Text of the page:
Before putting a parachute on a few things should be checked. All flaps should be tucked in with nothing hanging out of the container. The ripcord pins should be seated, and the packing data card should reflect an appropriate date. You can get into the harness either inside or outside of the airplane, but it is harder to get the straps tight when inside. Make sure both leg straps are in place and tight. The chest strap need not be as tight because most of the load on opening is on the legs. An old parachuting saying is appropriate at this point - "Enter the aircraft prepared to jump." This basically means that if you need to get out, there will be no time to make any other connections or adjustments, so make sure they are done right at this point.

Exiting a Disabled Aircraft:

Each time you enter an aerobatic airplane you must learn and mentally rehearse your exit including the procedures for removing the door if it applies. There will be no time to fumble if you need to do it for real, and a spinning and out of control airplane will be difficult enough to get out of if you can do it at all. You somehow need to scramble and pull your way out as fast as possible. Concerning yourself with the person in the seat behind you is a nice thought, but will only serve to slow you both down. Once you are completely clear of the airplane, LOOK directly at the ripcord, REACH for the ripcord until it is firmly in your hand, and PULL hard. If you do not look at it first you may wind up pulling on something other than the ripcord. Hanging on to the ripcord after the canopy opens means you will not have to buy another one.

Steering the Parachute:

Even though nearly all emergency parachutes are of the "round" type and do not have very much forward speed, it is usually still possible for you to control where you are going and where you will land by steering the parachute properly. In the case of windy conditions it may mean that you will be going backwards most of the way down, but even if you think you are backing up into a bad area, you can turn around and run downwind past it and continue backing up into a better area. Avoid power lines at all costs, avoid water if you cannot swim, and if landing in trees is unavoidable, protect your body from the branches and cross your legs before landing.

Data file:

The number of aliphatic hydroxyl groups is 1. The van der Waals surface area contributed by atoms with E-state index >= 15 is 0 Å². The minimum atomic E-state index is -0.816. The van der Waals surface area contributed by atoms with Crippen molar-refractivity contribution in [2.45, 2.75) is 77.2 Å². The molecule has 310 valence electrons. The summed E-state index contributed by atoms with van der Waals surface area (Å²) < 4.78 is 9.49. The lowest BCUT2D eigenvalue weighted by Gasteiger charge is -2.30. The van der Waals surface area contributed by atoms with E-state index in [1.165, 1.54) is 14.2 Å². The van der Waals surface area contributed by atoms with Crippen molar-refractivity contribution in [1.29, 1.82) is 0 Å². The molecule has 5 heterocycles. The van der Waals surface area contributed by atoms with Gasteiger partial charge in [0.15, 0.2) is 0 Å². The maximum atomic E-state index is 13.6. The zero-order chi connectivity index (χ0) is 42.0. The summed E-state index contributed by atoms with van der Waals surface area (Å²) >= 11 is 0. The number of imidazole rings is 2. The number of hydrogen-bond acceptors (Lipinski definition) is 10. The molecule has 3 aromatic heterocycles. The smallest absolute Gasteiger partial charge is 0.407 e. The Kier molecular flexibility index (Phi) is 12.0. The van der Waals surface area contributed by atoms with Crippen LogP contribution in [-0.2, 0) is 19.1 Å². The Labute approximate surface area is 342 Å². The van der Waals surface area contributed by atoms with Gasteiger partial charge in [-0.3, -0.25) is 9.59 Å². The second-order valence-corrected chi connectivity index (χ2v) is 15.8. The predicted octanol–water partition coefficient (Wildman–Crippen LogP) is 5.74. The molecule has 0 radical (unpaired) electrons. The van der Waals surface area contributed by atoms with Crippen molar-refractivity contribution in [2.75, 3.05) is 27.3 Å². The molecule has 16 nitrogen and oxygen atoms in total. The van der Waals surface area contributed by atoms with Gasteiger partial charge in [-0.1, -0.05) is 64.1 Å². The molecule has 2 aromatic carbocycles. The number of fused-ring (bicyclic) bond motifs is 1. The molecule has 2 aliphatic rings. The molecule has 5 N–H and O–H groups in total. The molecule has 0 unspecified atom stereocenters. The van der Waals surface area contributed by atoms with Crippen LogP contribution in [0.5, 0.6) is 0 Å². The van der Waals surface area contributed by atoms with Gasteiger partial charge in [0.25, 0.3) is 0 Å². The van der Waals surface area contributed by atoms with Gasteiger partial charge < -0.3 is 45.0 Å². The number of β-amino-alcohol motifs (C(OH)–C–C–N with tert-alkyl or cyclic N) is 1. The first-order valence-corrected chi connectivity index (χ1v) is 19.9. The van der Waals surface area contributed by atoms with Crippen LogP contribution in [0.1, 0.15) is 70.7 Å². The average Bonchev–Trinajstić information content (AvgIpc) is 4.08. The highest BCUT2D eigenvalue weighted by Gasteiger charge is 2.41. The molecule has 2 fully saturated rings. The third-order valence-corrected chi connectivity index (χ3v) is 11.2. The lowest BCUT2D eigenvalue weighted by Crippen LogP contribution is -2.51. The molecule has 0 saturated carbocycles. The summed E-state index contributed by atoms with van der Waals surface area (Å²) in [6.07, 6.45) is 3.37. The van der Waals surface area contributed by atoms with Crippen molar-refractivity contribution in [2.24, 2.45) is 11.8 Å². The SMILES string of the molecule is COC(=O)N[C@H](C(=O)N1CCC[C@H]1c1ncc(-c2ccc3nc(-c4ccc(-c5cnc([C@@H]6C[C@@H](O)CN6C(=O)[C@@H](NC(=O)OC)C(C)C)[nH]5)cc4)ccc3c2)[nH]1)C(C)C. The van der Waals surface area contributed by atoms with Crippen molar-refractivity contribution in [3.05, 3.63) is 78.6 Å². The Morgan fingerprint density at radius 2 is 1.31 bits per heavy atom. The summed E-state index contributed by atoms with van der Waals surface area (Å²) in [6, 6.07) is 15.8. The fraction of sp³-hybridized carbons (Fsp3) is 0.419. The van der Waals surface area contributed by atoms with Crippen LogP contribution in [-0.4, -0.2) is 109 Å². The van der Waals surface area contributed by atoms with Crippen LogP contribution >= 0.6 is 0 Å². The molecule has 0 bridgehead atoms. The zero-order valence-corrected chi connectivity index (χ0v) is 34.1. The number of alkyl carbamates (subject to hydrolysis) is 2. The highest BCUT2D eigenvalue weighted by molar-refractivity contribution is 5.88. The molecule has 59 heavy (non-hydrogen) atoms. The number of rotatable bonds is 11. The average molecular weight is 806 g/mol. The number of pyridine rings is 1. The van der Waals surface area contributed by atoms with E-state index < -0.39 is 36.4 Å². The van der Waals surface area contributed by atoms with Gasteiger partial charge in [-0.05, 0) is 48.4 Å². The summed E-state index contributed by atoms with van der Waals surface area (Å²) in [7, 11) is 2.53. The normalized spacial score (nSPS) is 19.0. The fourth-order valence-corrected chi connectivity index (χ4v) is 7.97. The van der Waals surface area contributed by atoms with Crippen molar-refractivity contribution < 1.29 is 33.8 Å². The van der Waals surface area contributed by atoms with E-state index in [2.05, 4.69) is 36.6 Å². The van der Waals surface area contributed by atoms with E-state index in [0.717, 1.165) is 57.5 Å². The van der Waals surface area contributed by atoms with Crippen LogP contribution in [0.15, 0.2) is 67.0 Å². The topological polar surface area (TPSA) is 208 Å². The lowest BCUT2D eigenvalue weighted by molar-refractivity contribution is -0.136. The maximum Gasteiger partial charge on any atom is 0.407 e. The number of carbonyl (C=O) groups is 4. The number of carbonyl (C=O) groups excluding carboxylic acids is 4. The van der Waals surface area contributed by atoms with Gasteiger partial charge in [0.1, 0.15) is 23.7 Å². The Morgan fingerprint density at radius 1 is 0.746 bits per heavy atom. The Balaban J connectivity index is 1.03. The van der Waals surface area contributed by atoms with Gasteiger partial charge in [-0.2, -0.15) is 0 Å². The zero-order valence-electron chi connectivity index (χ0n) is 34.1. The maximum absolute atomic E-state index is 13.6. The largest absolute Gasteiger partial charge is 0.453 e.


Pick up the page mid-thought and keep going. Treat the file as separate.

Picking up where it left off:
There are a variety of steering systems on emergency parachutes including no steering whatsoever, and the only way to truly understand how your particular parachute steers is to have your parachute rigger show you and explain it to you when the parachute is open for inspection and repack. Some military type harnesses have canopy release mechanisms to allow you to release the canopy after landing if it is windy and you are being dragged by the still inflated parachute. It is important for you to know the difference between the two systems. Canopies that were designed to be steered have holes cut out of the back and side panels, and sometimes the holes are covered with mesh. These modifications give the parachute forward drive, so do not be alarmed if you look up and see holes in your parachute. Generally, special steering lines will be connected to the lines at the outside of the modifications. Some of the steering lines include steering handles, loops of line to put your fingers through, or colored marks to indicate which lines to pull. Some parachutes that were originally not steerable have a system that allows you to release the four lines in the rear of the parachute so that air will escape in back and give the parachute forward drive

Landing the Parachute:

Just as in an airplane, you should land facing into the wind if possible to reduce your ground speed. The best way to protect yourself from leg and foot injury is to press your feet and knees tightly together and get some tension in your legs with your knees slightly bent to absorb the shock. When you hit the ground, attempt to roll to the side or back and distribute the shock to your legs, thigh, hips, and side. If it is windy and the canopy begins to drag you, pull on one suspension line to collapse the canopy.

In conclusion:

Most pilots hope that they will never have to use an emergency parachute, but many have learned as much as possible about their parachutes and have practiced their emergency procedures to make them more comfortable about the possibility. Some pilots have even gone to the point of educating themselves fully on the use of a parachute by being trained and making an intentional jump. But even if you do not want to take your training to that extent, you can still count on your parachute rigger for the necessary information. Most parachute riggers appreciate your questions about your parachute and will gladly help you practice your emergency procedures, especially pulling your ripcord before each inspection

Donald V. Mayer II

FAA Master Parachute Rigger 16388837 NYP